We're also creating our resolvers. For now, we're defining them in our index, but we'll break them out later.

Resolvers basically tell the server how to get the information you want from your data, or how to put information into your data. The only one we're defining here is getAllAnimals, which just returns the animals constant we defined earlier.

Next, we set up ApolloServer. We have to pass in our typeDefs from our schema.graphql. This can be a little tricky. We have to read in our schema file with readFileSync from Node's fs package. Different versions of Node might handle this differently, so watch out! We also pass in our resolvers here.

Finally, we call the server and tell it to listen for activity. This defaults to port 4000 on localhost, but you can customize it as needed! Just provide the appropriate port to the listen() function. For example, example(3000) to host the application on port 3000!

You can now run the server from your node-backend directory by running node src/index.js!

If you open a browser and navigate to localhost:4000, you'll see a splash screen for querying your server.

Click the button and you'll be able to click around and query your server.

If you add the following to your "Operations" panel, you'll be able to run the query we built earlier.

query Query {
  getAllAnimals {
    name
    fact
  }
}

So, what's this doing? Pretty simply, we're calling getAllAnimals and asking graphQL to return the name and the fact for this query. What we get is an array of objects. Note that fact for goose is null. Had we required fact, we would have an error here.

You now have a graphQL server with Apollo Server. Play around a bit before moving on to the next step!

Setting up your database

Time to break out Docker and get our database up and running.

For this example, we're using Postgres, but you can use SQLite, MySQL, MongoDB, or SQL Server.

Since we don't want to worry about collision with other installations of Postgres, we'll set docker-compose.yml to set up our database.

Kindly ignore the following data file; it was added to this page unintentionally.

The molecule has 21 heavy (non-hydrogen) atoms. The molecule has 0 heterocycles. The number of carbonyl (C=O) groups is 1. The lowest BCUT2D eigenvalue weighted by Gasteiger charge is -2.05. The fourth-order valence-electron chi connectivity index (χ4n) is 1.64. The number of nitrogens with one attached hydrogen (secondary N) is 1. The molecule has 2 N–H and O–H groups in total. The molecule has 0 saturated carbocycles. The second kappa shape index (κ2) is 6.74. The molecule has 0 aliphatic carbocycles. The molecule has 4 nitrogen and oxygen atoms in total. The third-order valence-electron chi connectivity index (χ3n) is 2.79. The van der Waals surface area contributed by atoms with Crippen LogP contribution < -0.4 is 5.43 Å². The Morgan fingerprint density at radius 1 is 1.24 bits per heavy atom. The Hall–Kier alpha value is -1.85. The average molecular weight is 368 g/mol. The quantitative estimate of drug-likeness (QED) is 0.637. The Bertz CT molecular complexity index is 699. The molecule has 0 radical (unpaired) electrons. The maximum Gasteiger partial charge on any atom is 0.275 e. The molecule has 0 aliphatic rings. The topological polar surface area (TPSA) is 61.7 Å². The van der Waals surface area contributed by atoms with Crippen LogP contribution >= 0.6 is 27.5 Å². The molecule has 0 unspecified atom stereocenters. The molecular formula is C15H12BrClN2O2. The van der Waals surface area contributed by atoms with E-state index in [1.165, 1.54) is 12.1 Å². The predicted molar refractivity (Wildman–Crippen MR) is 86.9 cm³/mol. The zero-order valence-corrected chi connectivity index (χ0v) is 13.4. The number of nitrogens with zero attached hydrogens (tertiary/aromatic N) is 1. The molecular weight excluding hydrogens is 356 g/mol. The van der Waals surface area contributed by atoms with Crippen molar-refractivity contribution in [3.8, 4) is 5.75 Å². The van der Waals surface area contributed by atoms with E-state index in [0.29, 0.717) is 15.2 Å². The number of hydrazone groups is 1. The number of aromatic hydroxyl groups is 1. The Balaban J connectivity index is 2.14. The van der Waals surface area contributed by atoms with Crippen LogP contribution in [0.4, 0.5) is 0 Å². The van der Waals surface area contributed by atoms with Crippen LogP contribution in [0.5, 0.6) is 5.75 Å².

In your node-backend directory, create docker-compose.yml and add the following.

# Dockerfile

version: "3.9"
services:
  db:
    image: postgres:13
    restart: always
    environment:
      POSTGRES_PASSWORD: password
    volumes:
      - db:/var/lib/postgresql/data
    ports:
      - 5433:5432

volumes:
  db:

This just sets up Postgres 13 with a persistent volume. Couple of super important things to note here. We're binding Postgres to port 5433 on your local machine. This is to prevent collision between a previously install Postgres and this version. If you already have other apps using this port, just bind it something else.

We're also hard coding the password to 'password'. Don't do this in production. Ever. Please.

Now, open a new terminal and navigate to node-backend. Then run docker-compose up to start up Postgres!

In your first terminal, kill your server with Ctrl-C if you haven't already. Let's add Prisma with yarn add @prisma/client and yarn add --dev prisma.

Once they're installed, run yarn prisma init. This will create a .env file and a prisma directory. Inside the prisma directory, you'll have a file called schema.prisma which has a few items in it currently. Don't worry too much. They just tell Prisma how to connect to your database and set up your client.

Instead, let's set up our first model.

Add the following code to the end of your schema.prisma file.

// prisma.schema

model Animal {
  id      String    @id @unique @default(uuid()) @db.Uuid
  name    String    @unique
  fact    String
}

This should look a little familiar. It's the same Animal type from your schema.graphql, but adapted for our database. Let's break it down.

We have a new field, id, which is a "string". Postgres normally intreprets this as "text", but we also added a few other type attributes. @id marks this field as the primary key. @unique says that the field must be unique - no collision allowed! @default(uuid()) tells Postgres to create new entries in this field with a uuid. Finally, @db.Uuid tells Postgres that this field is a uuid type instead of a text type.

That's a chunk of information in such a small line of code. Fortunately, the others are straight forward. name is a text field with a unique constraint and fact is just a straight text field.

Once you've got this, run yarn prisma migrate to create your Prisma Client, then open .env

We need to update our connection string to match our database. It should look like this.

# .env